FotoRamblas is a historic collection of portraits from the extraordinary archive of a photographic portrait studio situated on Las Ramblas in Barcelona dating from the mid-20th Century.

The archive is a tribute to photography as the social and cultural register of Barcelona, at a time when it was beginning to recover from the disastrous consequences of the Spanish Civil War. It narrates the history of an age through faces that hold many echoes, both individual and collective, of a country that was starting to redefine itself and to live out its new dream – a changing society that longed to shed its puritan millstone once and for all.

In an age when cameras weren’t readily available, studio photography acted as a democratic medium for representing individuals and families. FotoRamblas captured in traditional portraits the magic of important social events such as weddings, anniversaries or engagements. These images are perhaps the ones that succeed most in showing the social reality of the Franco era and its principles: the family nucleus, Catholicism, paucity, and fidelity to the regime.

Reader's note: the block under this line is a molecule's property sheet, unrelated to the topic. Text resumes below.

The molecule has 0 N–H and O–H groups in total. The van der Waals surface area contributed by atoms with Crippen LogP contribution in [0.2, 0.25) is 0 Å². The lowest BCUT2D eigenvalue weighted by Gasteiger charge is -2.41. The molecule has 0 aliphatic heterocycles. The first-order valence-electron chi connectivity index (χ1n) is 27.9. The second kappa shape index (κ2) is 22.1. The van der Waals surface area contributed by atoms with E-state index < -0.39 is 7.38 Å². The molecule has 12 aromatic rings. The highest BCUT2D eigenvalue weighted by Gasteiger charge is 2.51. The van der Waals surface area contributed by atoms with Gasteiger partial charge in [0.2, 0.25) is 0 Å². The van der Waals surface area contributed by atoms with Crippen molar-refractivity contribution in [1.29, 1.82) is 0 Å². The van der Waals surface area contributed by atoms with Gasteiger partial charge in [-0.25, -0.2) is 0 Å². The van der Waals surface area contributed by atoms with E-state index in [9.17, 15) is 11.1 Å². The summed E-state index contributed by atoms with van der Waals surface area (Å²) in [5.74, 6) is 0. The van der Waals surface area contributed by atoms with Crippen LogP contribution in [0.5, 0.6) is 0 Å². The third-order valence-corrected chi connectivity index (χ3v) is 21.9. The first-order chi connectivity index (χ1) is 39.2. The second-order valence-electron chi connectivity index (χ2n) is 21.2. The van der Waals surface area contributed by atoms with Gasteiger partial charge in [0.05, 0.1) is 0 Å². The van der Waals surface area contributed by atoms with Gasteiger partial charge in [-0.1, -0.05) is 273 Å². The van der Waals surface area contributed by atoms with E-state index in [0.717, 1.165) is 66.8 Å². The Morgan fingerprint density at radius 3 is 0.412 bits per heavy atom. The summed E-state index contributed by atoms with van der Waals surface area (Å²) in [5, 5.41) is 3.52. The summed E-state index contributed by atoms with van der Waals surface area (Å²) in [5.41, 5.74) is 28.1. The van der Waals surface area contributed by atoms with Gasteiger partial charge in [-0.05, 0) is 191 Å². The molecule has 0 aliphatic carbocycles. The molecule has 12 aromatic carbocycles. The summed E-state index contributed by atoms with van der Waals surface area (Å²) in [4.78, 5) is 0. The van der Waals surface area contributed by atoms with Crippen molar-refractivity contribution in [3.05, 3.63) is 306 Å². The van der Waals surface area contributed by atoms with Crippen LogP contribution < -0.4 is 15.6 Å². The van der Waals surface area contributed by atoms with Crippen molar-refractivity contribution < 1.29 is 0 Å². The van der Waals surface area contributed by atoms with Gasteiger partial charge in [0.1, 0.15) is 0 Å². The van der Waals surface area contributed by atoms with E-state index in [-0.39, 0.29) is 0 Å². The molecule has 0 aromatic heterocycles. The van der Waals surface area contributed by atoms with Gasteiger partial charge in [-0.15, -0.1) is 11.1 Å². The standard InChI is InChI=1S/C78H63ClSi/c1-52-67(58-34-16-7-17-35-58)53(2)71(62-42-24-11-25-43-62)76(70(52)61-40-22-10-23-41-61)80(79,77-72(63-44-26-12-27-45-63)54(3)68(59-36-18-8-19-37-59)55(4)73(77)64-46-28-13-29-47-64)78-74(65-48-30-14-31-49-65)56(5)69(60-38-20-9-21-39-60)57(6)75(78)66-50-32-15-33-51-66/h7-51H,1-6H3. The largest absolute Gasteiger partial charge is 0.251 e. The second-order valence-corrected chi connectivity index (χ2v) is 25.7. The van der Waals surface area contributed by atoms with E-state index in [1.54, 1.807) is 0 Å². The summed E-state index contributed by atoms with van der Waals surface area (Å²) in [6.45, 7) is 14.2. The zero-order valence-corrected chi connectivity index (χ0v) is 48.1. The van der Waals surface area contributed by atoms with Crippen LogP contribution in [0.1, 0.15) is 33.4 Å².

FotoRamblas also specialised in photographing celebrities – actors, performers and musicians, as well as figures from the worlds of boxing and wrestling. These series come across as metaphors for the yearning of an age that demanded new challenges, new images and even new myths. All the models passed through the studio with the same desire to dignify their craft, unveiling their dreams and aspirations in the process.

A sense of nostalgia imbues the collection of images. The sublimated faces, the poses and expressions of the sitters, the canons of bodily beauty of the time, their hairstyles and clothing, but above all their composure before the camera tell of a time long past. The aesthetic distance between now and then proves greater than the time gap separating us from the salvaged images of this world.

A tribute to so many professional photographers, boxers, wrestlers, artists, and even anonymous sitters, this exhibition is also intended to draw attention to the beauty that lies in unusual places.